The Mirai worm has compromised thousands of IoT devices that were subsequently used in several recent, massive DDoS attacks, including one against the web site of Brian Krebs, well-known security researcher and blogger.
In an appropriately-lengthy post, Krebs describes the process by which he tracked down the identity of the author of the Mirai worm. It’s a fascinating read.
Krebs has published the results of similar investigations in the past, which is why he’s become a target for DDoS attacks, Swatting, and other despicable acts. It remains to be seen whether he will be the target of any new attacks in the wake of his Mirai investigation.
I applaud Krebs’ persistence and dedication in the face of these attacks. Here’s hoping he keeps fighting the good fight, for the benefit of Internet users everywhere.
A new version of alternative web browser Vivaldi fixes a load of bugs, improves reader mode, and adds the ability to control home lighting.
Wait, what? Home lighting control? That’s right, Vivaldi 1.5 sports a feature that’s unlikely to have been on anyone’s wish list for their web browser. From the announcement: “Selecting which lights Vivaldi should control, the browser will synchronize your physical surroundings with the color of the web. This opens the door to a thrilling direction.” Apparently the Vivaldi developers are oblivious to the many serious security issues related to IoT devices, including the Philips Hue light bulbs on which this feature depends.
More usefully, Vivaldi 1.5 makes big improvements to tab and bookmark functionality, which in previous versions were at least partially broken in various, random ways. Version 1.5 seems to have addressed all of the remaining tab and bookmark issues.
Vivaldi 1.5 also includes changes to its update mechanism, and will now only download changes (not the entire browser) when updating itself. Presumably the Vivaldi developers noticed Microsoft was doing this for Windows 10 and decided to follow along. It’s a welcome change, but not exactly groundbreaking.
The official announcement post for Vivaldi 1.5 includes a list of all the changes. None of them seem to be related to security.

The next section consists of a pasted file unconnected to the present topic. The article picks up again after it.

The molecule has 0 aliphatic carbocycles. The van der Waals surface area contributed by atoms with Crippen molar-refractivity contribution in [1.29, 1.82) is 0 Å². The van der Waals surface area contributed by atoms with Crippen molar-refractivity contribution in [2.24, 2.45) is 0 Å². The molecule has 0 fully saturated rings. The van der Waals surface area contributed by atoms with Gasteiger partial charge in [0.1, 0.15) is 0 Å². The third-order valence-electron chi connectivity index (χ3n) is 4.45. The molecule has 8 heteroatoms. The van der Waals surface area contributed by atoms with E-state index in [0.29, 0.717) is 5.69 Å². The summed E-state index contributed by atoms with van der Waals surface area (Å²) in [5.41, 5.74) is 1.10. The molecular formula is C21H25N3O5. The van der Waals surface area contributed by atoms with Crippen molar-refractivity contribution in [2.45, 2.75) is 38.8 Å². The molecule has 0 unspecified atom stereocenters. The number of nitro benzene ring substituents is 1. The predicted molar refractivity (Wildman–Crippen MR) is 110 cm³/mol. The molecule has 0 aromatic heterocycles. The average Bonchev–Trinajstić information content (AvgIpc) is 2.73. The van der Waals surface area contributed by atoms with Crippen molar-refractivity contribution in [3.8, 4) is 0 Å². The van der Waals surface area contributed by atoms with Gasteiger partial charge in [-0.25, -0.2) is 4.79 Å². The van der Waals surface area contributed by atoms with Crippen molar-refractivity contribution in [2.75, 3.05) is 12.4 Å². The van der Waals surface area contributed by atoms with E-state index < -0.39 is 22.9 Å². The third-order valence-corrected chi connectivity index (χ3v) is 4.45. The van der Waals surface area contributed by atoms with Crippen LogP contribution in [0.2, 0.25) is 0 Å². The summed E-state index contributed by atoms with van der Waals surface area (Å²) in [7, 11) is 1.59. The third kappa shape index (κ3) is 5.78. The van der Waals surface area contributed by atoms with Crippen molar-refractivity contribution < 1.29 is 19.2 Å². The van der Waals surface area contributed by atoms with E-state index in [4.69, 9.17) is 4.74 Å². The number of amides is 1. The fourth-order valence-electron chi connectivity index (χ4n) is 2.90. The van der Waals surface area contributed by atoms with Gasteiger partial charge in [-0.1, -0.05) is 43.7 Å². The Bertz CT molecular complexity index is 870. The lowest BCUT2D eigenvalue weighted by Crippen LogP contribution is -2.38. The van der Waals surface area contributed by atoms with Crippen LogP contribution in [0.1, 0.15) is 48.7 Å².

If you use Twitter, reddit, Amazon, Tumblr, Spotify or Netflix, you may have noticed that they were slower than usual for parts of yesterday. That’s because the affected sites and services use Dyn, a DNS service provider, and Dyn was hit by two huge DDoS attacks yesterday.
The attacks lasted for a few hours, and while they certainly affected a lot of people, they were no more than an inconvenience for most. Still, the surge in the number and size of these attacks is troubling.
Analysis of the attacks shows that they were made possible by the Mirai botnet, which uses a huge network of poorly-secured (and now compromised) DVRs and security cameras. Those are the same tools used in the recent krebsonsecurity.com and OVH DDoS attacks. The source code for Mirai was released to the public recently, which means just about anyone could have caused the Dyn attacks.
Brian Krebs has more.
Update 2016Oct24: Dyn has released a statement about the attack on their systems, in which they clarify the timeline, and confirm that the Mirai botnet was involved. Meanwhile, security expert Bruce Schneier doesn’t believe that the recent attacks were perpetrated by a state actor such as China. He also doesn’t think they were related to the probing attacks he reported earlier. But he is concerned that the attacks will continue to grow in size and frequency, because nobody involved is motivated to fix the problem.
Chinese device maker Hangzhou Xiongmai has issued a recall for several of its webcam models that were used in the attacks. However, they are only one company out of hundreds (maybe thousands?) of companies producing poorly-secured IoT devices.
Update 2016Oct25: According to Brian Krebs, Xiongmai has also made vague legal threats against anyone issuing ‘false statements’ about the company. This is presumably part of a PR effort to improve the company’s image in the wake of the attacks, but it’s hard to see how this will help anyone. The company’s main objections apparently relate to statements by Brian Krebs and others about users’ ability to change passwords. Testing has shown that back-door, unchangeable passwords exist on some of the affected devices.
At this point it’s clear that thousands of poorly-secured IoT devices were used in the recent large-scale DDoS attacks against krebsonsecurity.com and OVH. Ongoing analysis points to devices manufactured by a Chinese company called XiongMai Technologies, which makes generic Digital Video Recorder (DVR) and Internet camera devices that are sold to vendors who use them in their own products.